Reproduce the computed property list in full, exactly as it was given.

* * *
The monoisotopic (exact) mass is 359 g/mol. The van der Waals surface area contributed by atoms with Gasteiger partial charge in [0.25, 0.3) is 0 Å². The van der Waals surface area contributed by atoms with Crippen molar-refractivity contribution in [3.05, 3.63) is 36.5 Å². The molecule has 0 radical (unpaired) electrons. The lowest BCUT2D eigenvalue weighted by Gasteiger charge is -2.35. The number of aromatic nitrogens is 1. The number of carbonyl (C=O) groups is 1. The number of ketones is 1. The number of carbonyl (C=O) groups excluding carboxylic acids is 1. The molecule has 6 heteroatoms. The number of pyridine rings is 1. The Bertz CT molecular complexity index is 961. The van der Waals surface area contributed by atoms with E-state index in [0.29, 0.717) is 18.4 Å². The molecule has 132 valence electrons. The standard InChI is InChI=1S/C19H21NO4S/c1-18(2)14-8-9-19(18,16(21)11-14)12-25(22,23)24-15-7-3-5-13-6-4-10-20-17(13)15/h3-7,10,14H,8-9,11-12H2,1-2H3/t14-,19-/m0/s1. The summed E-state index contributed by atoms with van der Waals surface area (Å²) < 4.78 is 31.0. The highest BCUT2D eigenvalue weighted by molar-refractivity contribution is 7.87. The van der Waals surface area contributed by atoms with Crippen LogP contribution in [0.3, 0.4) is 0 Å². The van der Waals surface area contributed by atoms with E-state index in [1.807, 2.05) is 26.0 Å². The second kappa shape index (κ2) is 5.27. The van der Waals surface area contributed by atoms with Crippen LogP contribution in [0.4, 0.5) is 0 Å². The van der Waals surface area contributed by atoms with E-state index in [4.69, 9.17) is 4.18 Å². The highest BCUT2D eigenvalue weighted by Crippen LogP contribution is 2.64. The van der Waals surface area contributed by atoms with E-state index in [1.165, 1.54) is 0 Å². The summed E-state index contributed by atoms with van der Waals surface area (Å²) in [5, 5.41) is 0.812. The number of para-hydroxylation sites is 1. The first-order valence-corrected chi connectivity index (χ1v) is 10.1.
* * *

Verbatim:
The monoisotopic (exact) mass is 359 g/mol. The van der Waals surface area contributed by atoms with Gasteiger partial charge in [0.25, 0.3) is 0 Å². The van der Waals surface area contributed by atoms with Crippen molar-refractivity contribution in [3.05, 3.63) is 36.5 Å². The molecule has 0 radical (unpaired) electrons. The lowest BCUT2D eigenvalue weighted by Gasteiger charge is -2.35. The number of aromatic nitrogens is 1. The number of carbonyl (C=O) groups is 1. The number of ketones is 1. The number of carbonyl (C=O) groups excluding carboxylic acids is 1. The molecule has 6 heteroatoms. The number of pyridine rings is 1. The Bertz CT molecular complexity index is 961. The van der Waals surface area contributed by atoms with E-state index in [0.29, 0.717) is 18.4 Å². The molecule has 132 valence electrons. The standard InChI is InChI=1S/C19H21NO4S/c1-18(2)14-8-9-19(18,16(21)11-14)12-25(22,23)24-15-7-3-5-13-6-4-10-20-17(13)15/h3-7,10,14H,8-9,11-12H2,1-2H3/t14-,19-/m0/s1. The summed E-state index contributed by atoms with van der Waals surface area (Å²) < 4.78 is 31.0. The highest BCUT2D eigenvalue weighted by molar-refractivity contribution is 7.87. The van der Waals surface area contributed by atoms with Crippen LogP contribution in [0.3, 0.4) is 0 Å². The van der Waals surface area contributed by atoms with E-state index in [1.807, 2.05) is 26.0 Å². The second kappa shape index (κ2) is 5.27. The van der Waals surface area contributed by atoms with Crippen LogP contribution in [0.4, 0.5) is 0 Å². The van der Waals surface area contributed by atoms with E-state index in [4.69, 9.17) is 4.18 Å². The highest BCUT2D eigenvalue weighted by Crippen LogP contribution is 2.64. The van der Waals surface area contributed by atoms with E-state index in [1.165, 1.54) is 0 Å². The summed E-state index contributed by atoms with van der Waals surface area (Å²) in [5, 5.41) is 0.812. The number of para-hydroxylation sites is 1. The first-order valence-corrected chi connectivity index (χ1v) is 10.1.